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Comment: Re:What is Mandriva? (Score 1) 97

by hakova (#39867579) Attached to: Mandriva Not Shuttering Its Doors, Yet
As a former Mandriva user, I can attest that it just used to work. The distribution overall was very well organized, and would work out of the box without much tweaking, which is not the case for some other distributions. It had an intuitive interface (MCC) for tweaking things, as well. Plus the power of CLI as is the case for all Iinux distributions. In summary, it used to be a very user-friendly and well-polished distribution in its better days.

Comment: kudos to all developers (Score 1) 195

by hakova (#39464611) Attached to: XBMC V11 Eden Has Been Released
It is open source, it is free (both as in speech and beer), it has a fairly high quality both under the hood and on skin. I have been using it for more than 2 years now and it has not failed me like some android phones did. Very easy to use, quite stable. Heartfelt kudos to the developers, maintainers and the whole community.
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"Look like you are or be like you look"
Rumi

+ - Selling Used MP3s Found Legal In America -> 1

Submitted by bs0d3
bs0d3 (2439278) writes "After some litigation; ReDigi, a site where people can sell used MP3's has been found legal in America. One of the key decisions the judge had to make was whether MP3's were material objects or not. 'Material objects' are not subject to the distribution right stipulated in "17 USC 106(3)" which protects the sale of intellectual property copies. If MP3's are material objects than the resale of them is guaranteed legal under the first sale' exception in 17 USC 109. Capitol Records tried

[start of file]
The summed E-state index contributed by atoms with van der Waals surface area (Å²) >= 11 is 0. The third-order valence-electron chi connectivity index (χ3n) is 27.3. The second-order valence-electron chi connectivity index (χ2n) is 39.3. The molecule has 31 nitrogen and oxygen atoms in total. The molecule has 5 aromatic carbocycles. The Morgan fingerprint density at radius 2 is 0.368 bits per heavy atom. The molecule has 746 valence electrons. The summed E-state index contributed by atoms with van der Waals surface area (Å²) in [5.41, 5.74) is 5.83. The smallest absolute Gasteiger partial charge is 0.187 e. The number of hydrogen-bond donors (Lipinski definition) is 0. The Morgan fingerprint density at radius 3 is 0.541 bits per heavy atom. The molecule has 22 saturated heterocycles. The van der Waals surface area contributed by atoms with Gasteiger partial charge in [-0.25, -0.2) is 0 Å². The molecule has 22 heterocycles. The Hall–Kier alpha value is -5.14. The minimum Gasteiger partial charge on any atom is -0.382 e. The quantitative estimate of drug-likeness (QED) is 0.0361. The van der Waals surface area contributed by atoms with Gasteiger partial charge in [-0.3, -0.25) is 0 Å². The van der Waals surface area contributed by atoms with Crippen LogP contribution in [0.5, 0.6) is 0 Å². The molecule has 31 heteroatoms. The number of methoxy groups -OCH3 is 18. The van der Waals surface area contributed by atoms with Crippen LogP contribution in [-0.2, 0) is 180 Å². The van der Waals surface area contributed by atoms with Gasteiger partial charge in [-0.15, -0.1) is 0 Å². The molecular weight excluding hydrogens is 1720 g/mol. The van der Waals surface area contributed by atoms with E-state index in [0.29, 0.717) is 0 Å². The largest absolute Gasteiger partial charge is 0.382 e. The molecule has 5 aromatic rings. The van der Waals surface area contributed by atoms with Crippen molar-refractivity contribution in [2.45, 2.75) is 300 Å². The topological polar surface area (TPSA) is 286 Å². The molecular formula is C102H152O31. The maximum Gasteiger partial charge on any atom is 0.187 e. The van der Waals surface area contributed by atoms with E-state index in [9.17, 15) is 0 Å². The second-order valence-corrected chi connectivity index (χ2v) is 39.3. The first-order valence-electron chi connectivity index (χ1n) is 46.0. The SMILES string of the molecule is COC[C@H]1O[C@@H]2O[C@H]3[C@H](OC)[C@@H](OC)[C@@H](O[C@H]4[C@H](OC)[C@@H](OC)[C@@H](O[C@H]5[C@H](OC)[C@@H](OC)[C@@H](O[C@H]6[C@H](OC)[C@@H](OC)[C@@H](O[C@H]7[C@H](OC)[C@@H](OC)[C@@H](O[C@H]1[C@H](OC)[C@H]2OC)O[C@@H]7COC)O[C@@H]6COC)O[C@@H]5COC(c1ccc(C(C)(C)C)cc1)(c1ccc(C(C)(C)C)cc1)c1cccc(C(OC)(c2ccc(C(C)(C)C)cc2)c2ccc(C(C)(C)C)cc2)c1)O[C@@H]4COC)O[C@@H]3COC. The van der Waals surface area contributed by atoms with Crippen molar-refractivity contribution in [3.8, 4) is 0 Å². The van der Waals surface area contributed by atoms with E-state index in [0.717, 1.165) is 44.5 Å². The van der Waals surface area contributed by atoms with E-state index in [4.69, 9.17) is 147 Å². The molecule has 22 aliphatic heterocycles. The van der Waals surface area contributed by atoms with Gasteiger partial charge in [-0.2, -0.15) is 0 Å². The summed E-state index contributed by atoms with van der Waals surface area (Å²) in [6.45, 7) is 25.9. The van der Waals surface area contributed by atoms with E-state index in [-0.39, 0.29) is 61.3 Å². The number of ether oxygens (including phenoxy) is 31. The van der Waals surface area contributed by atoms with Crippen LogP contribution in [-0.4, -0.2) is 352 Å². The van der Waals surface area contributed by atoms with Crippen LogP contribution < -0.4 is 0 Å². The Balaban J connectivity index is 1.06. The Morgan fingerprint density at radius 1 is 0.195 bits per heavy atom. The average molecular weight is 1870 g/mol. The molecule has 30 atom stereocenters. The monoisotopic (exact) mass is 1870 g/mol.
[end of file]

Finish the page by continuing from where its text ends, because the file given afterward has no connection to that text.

to argue that they were material objects under one law and not under the other. Today the judge has sided with the first-sale doctrine, which means he is seeing these as material objects."

Link to Original Source
Government

+ - Surveillance Drones over U.S. get OK by Congress->

Submitted by suraj.sun
suraj.sun (1348507) writes "Look! Up in the sky! Is it a bird? Is it a plane? It’s a drone, and it’s watching you. That’s what privacy advocates fear from a bill Congress passed this week to make it easier for the government to fly unmanned spy planes in U.S. airspace.